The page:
Healthy Diet for Kidney Disease

While chronic kidney disease (CKD) affects approximately 11% of adult Americans, for older adults, the incidence rate jumps to nearly 40%. If a loved one in your life struggles with CKD, following the physician’s suggested dietary plan is vital. The aim is to make sure levels of electrolytes, minerals, and fluid remain balanced.

The National Kidney Foundation is a superb resource, with chapters in the majority of states, providing support and educational material to both patients with CKD as well as the family members who take care of them. They provide the following nutritional information which outlines a healthy diet for kidney disease (but always check with your loved one’s doctor before adjusting his / her diet):

Carbs:

Carbohydrates are a great source of energy for those who have to follow a low-protein diet, as well as providing necessary fiber, vitamins, and minerals. These include breads, grains, fruits and vegetables, as well as sweets, such as cookies/cakes, honey, sugar, hard candy, and jelly (limiting chocolate, bananas, nuts, and dairy).

Proteins:

The physician or dietitian may suggest a low-protein diet, but proteins continue to be essential, and can be obtained through fish, poultry, eggs, pork, or even egg whites or protein powders.

Calcium/Phosphorous:

The levels of these minerals are checked frequently in individuals with chronic kidney disease. Phosphorous levels in particular that are too high may cause the body to utilize calcium from the bones, decreasing their strength and increasing the possibility for a break. It is advised to avoid high-phosphorous foods, such as yogurt, milk, and cheese, but heavy cream, margarine, butter, ricotta, and brie cheese contain lower levels and may also be approved as part of the older adult’s dietary plan. Calcium and vitamin D supplements may be necessary to prevent bone disease as well.

Sodium:

Reducing sodium in the diet is helpful not merely for kidney health, but to control high blood pressure also. To help reduce sodium intake, look for foods labeled “low-sodium,” “no salt added,” “unsalted,” etc., and try to avoid adding salt while cooking, seasoning food prior to eating with sodium-free seasonings such as herbs or lemon.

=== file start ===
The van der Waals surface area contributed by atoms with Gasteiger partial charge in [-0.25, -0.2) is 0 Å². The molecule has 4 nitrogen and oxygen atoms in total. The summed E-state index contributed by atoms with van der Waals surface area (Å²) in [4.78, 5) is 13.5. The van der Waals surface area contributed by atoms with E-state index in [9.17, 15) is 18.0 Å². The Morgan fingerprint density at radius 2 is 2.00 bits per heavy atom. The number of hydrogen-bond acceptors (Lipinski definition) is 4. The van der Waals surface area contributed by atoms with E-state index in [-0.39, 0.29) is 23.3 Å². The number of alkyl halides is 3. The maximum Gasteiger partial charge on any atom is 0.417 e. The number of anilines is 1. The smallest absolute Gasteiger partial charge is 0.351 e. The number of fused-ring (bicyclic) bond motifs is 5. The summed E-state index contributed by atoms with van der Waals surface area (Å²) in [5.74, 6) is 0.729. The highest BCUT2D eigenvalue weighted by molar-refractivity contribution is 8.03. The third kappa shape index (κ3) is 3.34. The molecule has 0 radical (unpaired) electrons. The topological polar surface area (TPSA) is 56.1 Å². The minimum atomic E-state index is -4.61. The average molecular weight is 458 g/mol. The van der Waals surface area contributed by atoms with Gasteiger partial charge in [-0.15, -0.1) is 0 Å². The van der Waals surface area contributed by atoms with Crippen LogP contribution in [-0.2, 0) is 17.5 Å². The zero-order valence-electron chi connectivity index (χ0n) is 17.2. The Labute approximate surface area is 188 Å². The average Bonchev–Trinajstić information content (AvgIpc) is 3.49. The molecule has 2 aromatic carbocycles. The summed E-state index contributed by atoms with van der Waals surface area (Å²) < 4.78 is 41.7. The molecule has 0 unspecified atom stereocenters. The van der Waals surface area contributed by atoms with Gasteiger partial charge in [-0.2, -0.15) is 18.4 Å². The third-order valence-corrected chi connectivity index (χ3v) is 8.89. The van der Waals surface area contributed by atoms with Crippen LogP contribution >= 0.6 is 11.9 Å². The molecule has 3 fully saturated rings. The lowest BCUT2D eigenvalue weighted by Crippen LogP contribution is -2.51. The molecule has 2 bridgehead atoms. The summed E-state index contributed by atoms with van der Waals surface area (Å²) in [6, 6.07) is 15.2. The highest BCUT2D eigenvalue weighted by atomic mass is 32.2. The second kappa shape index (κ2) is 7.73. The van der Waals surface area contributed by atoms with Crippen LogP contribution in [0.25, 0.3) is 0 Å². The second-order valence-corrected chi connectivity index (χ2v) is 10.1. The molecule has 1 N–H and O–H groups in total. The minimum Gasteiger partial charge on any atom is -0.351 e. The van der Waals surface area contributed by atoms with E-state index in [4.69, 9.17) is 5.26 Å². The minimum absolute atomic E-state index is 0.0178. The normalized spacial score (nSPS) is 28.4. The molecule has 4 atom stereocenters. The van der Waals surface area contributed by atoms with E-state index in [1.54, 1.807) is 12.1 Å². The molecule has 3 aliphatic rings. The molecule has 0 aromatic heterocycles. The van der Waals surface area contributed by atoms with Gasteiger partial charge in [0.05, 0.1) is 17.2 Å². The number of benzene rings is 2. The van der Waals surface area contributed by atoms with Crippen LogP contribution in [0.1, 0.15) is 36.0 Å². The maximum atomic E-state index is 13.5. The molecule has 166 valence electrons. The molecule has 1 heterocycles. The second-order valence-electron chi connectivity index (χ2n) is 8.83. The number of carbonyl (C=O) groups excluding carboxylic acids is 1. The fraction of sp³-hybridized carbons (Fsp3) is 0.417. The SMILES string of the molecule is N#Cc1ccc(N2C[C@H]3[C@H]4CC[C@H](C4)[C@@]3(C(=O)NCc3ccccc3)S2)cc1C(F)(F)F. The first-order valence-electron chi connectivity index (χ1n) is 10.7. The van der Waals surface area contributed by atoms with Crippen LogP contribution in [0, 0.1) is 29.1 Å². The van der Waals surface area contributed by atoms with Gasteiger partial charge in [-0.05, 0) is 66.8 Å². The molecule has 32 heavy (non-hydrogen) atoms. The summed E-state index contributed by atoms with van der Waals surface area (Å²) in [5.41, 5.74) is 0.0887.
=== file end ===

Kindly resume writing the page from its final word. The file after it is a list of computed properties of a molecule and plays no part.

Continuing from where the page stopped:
Potassium:

Potassium levels should also be watched closely in those diagnosed with CKD. As many fruits and vegetables contain high degrees of potassium, it is safest to choose those from these options:

  • Fruit: apples, peaches, pears, grapes, pineapple, tangerines, watermelon, berries, plums
    • AVOID: dried fruits, oranges, nectarines, kiwis, bananas, honeydew, prunes, cantaloupe, nectarines
  • Vegetables: broccoli, cauliflower, cabbage, carrots, cucumber, celery, eggplant, green beans, peppers, yellow squash, lettuce, zucchini, and onions
    • AVOID: avocado, asparagus, tomatoes, potatoes, winter squash, pumpkin, and cooked spinach

Iron:

Low iron and anemia are typical in those diagnosed with chronic kidney disease. Foods with high iron content include liver, pork, chicken, beef, lima and kidney beans, and cereals with added iron.

Home With You Senior Care, providers of senior home care in Columbia, MD and the surrounding areas, will help by planning, and preparing healthy and balanced, nutritious meals in accordance with any prescribed dietary plan, and we’ll even tidy up the kitchen afterwards! We are also available to offer pleasant companionship which will make life with CKD easier. Reach out to us at 410-756-0959 to learn more about the top-rated senior home care in Columbia, MD and surrounding areas.